The Lair of the White Worm HTML version

24. A Startling Proposition
The more Mimi thought over the late events, the more puzzled she was. What did it all
mean--what could it mean, except that there was an error of fact somewhere. Could it be
possible that some of them--all of them had been mistaken, that there had been no White
Worm at all? On either side of her was a belief impossible of reception. Not to believe in
what seemed apparent was to destroy the very foundations of belief. . . yet in old days
there had been monsters on the earth, and certainly some people had believed in just such
mysterious changes of identity. It was all very strange. Just fancy how any stranger--say a
doctor--would regard her, if she were to tell him that she had been to a tea-party with an
antediluvian monster, and that they had been waited on by up-to-date men-servants.
Adam had returned, exhilarated by his walk, and more settled in his mind than he had
been for some time. Like Mimi, he had gone through the phase of doubt and inability to
believe in the reality of things, though it had not affected him to the same extent. The
idea, however, that his wife was suffering ill-effects from her terrible ordeal, braced him
up. He remained with her for a time, then he sought Sir Nathaniel in order to talk over the
matter with him. He knew that the calm common sense and self-reliance of the old man,
as well as his experience, would be helpful to them all.
Sir Nathaniel had come to the conclusion that, for some reason which he did not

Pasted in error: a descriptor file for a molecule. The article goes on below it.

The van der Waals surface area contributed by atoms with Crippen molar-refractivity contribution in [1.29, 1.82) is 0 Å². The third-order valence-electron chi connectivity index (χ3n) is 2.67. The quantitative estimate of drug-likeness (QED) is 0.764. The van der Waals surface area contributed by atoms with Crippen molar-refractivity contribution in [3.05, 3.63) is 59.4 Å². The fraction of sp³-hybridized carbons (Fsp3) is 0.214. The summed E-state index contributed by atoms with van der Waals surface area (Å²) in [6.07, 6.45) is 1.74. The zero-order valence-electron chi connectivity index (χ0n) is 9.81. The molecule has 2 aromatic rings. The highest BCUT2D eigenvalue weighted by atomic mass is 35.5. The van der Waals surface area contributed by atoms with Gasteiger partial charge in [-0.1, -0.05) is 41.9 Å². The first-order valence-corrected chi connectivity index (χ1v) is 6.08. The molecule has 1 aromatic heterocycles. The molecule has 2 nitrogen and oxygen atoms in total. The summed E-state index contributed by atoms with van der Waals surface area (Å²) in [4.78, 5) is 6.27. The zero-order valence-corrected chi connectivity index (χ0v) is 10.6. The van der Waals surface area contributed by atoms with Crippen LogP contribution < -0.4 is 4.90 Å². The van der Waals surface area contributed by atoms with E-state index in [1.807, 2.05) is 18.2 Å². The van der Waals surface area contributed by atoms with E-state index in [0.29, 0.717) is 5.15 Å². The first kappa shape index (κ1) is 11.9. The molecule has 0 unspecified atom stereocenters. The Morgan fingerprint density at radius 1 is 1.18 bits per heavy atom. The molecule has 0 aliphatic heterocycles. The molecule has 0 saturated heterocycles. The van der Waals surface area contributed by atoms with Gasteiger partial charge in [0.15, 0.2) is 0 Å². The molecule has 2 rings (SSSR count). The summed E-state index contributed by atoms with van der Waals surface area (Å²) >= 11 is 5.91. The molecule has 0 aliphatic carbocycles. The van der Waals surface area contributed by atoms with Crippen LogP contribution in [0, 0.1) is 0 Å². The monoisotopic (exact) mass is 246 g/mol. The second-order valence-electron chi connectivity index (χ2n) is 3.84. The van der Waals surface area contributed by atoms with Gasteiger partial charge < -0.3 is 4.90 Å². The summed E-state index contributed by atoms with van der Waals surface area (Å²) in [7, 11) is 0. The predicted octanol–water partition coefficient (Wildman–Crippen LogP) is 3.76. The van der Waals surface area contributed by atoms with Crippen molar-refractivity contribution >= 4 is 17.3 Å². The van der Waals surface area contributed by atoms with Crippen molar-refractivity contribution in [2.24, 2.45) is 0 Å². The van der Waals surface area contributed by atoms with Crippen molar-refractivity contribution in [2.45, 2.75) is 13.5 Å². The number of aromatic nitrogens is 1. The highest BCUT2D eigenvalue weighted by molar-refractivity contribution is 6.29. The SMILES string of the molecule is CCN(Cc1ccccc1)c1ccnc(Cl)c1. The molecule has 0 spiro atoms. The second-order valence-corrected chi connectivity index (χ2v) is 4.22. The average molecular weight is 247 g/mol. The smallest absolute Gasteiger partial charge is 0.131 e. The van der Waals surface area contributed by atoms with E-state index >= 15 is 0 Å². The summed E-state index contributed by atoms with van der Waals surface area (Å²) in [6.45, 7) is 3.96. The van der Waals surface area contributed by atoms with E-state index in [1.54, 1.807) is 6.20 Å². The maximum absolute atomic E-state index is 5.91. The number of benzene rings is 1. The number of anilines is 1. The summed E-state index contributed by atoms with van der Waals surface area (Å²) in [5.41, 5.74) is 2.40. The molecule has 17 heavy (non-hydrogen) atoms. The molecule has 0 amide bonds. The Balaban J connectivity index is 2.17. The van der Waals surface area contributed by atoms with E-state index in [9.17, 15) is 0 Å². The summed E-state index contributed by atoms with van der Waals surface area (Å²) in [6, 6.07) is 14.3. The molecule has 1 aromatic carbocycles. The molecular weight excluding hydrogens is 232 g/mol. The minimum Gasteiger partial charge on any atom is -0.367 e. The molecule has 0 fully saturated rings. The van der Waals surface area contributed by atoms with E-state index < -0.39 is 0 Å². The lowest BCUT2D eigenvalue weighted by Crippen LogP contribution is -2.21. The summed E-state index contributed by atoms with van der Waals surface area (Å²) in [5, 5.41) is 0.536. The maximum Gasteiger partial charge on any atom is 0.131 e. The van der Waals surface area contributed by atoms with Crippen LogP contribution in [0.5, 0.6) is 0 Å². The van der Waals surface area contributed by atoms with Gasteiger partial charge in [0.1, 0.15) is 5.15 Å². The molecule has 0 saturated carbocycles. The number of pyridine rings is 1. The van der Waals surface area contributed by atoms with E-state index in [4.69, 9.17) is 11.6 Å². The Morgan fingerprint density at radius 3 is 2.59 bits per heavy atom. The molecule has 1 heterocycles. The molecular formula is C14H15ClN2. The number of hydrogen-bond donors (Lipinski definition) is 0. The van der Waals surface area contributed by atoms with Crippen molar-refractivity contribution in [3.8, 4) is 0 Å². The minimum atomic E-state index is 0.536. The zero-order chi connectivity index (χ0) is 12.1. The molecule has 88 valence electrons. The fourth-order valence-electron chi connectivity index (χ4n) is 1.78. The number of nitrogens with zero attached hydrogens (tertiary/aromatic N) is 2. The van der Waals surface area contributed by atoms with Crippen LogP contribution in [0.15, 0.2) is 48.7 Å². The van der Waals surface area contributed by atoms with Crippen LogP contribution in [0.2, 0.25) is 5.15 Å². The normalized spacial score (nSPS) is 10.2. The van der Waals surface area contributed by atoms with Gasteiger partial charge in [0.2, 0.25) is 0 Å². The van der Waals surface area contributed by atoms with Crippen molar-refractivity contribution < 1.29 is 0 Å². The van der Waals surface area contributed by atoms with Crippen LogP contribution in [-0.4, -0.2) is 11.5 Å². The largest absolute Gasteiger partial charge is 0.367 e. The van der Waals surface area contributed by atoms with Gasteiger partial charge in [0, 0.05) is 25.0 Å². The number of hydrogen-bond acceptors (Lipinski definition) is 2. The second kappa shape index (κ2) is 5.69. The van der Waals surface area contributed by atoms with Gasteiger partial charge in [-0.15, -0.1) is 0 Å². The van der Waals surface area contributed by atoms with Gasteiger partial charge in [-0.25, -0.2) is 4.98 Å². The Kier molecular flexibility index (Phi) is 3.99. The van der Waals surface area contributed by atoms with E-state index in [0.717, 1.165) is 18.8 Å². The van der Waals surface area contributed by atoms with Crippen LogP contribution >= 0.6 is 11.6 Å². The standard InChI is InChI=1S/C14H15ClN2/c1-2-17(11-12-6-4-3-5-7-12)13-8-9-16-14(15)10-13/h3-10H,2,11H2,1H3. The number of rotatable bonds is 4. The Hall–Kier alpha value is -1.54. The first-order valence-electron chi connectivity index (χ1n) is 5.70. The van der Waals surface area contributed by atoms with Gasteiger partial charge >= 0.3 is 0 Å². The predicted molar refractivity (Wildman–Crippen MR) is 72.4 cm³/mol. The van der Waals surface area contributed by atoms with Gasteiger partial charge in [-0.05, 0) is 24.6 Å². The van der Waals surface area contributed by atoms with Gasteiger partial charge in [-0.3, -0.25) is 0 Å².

understand, Lady Arabella had changed her plans, and, for the present at all events, was
pacific. He was inclined to attribute her changed demeanour to the fact that her influence
over Edgar Caswall was so far increased, as to justify a more fixed belief in his
submission to her charms.
As a matter of fact, she had seen Caswall that morning when she visited Castra Regis,
and they had had a long talk together, during which the possibility of their union had
been discussed. Caswall, without being enthusiastic on the subject, had been courteous
and attentive; as she had walked back to Diana's Grove, she almost congratulated herself
on her new settlement in life. That the idea was becoming fixed in her mind, was shown
by a letter which she wrote later in the day to Adam Salton, and sent to him by hand. It
ran as follows:
"I wonder if you would kindly advise, and, if possible, help me in a matter of business. I
have been for some time trying to make up my mind to sell Diana's Grove, I have put off
and put off the doing of it till now. The place is my own property, and no one has to be
consulted with regard to what I may wish to do about it. It was bought by my late
husband, Captain Adolphus Ranger March, who had another residence, The Crest,
Appleby. He acquired all rights of all kinds, including mining and sporting. When he
died, he left his whole property to me. I shall feel leaving this place, which has become
endeared to me by many sacred memories and affections--the recollection of many happy
days of my young married life, and the more than happy memories of the man I loved and